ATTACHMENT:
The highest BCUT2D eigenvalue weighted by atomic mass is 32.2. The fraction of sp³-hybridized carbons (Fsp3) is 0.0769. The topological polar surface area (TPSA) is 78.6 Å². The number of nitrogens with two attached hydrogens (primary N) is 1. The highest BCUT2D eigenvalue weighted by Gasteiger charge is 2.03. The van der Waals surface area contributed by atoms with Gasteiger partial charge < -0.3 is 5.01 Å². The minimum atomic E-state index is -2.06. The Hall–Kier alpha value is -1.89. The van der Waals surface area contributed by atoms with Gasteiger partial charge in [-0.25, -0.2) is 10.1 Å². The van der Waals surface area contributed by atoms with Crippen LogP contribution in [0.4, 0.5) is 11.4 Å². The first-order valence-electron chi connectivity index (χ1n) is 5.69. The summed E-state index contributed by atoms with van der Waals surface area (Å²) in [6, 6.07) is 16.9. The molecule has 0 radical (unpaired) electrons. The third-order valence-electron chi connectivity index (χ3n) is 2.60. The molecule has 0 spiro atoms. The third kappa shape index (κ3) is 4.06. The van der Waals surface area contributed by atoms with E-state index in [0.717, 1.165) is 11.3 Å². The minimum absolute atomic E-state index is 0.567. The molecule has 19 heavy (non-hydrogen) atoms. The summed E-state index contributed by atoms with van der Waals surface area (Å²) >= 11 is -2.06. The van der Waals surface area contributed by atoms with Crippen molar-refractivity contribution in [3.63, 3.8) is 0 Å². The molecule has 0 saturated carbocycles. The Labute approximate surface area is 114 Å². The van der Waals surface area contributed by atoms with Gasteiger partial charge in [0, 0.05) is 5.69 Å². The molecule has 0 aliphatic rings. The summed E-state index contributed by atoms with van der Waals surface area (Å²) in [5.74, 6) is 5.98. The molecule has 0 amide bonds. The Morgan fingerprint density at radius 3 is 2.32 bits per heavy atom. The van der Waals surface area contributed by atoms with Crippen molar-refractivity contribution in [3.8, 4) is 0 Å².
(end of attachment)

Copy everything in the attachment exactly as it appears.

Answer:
The highest BCUT2D eigenvalue weighted by atomic mass is 32.2. The fraction of sp³-hybridized carbons (Fsp3) is 0.0769. The topological polar surface area (TPSA) is 78.6 Å². The number of nitrogens with two attached hydrogens (primary N) is 1. The highest BCUT2D eigenvalue weighted by Gasteiger charge is 2.03. The van der Waals surface area contributed by atoms with Gasteiger partial charge < -0.3 is 5.01 Å². The minimum atomic E-state index is -2.06. The Hall–Kier alpha value is -1.89. The van der Waals surface area contributed by atoms with Gasteiger partial charge in [-0.25, -0.2) is 10.1 Å². The van der Waals surface area contributed by atoms with Crippen LogP contribution in [0.4, 0.5) is 11.4 Å². The first-order valence-electron chi connectivity index (χ1n) is 5.69. The summed E-state index contributed by atoms with van der Waals surface area (Å²) in [6, 6.07) is 16.9. The molecule has 0 radical (unpaired) electrons. The third-order valence-electron chi connectivity index (χ3n) is 2.60. The molecule has 0 spiro atoms. The third kappa shape index (κ3) is 4.06. The van der Waals surface area contributed by atoms with E-state index in [0.717, 1.165) is 11.3 Å². The minimum absolute atomic E-state index is 0.567. The molecule has 19 heavy (non-hydrogen) atoms. The summed E-state index contributed by atoms with van der Waals surface area (Å²) >= 11 is -2.06. The van der Waals surface area contributed by atoms with Crippen molar-refractivity contribution in [3.63, 3.8) is 0 Å². The molecule has 0 saturated carbocycles. The Labute approximate surface area is 114 Å². The van der Waals surface area contributed by atoms with Gasteiger partial charge in [0, 0.05) is 5.69 Å². The molecule has 0 aliphatic rings. The summed E-state index contributed by atoms with van der Waals surface area (Å²) in [5.74, 6) is 5.98. The molecule has 0 amide bonds. The Morgan fingerprint density at radius 3 is 2.32 bits per heavy atom. The van der Waals surface area contributed by atoms with Crippen molar-refractivity contribution in [3.8, 4) is 0 Å².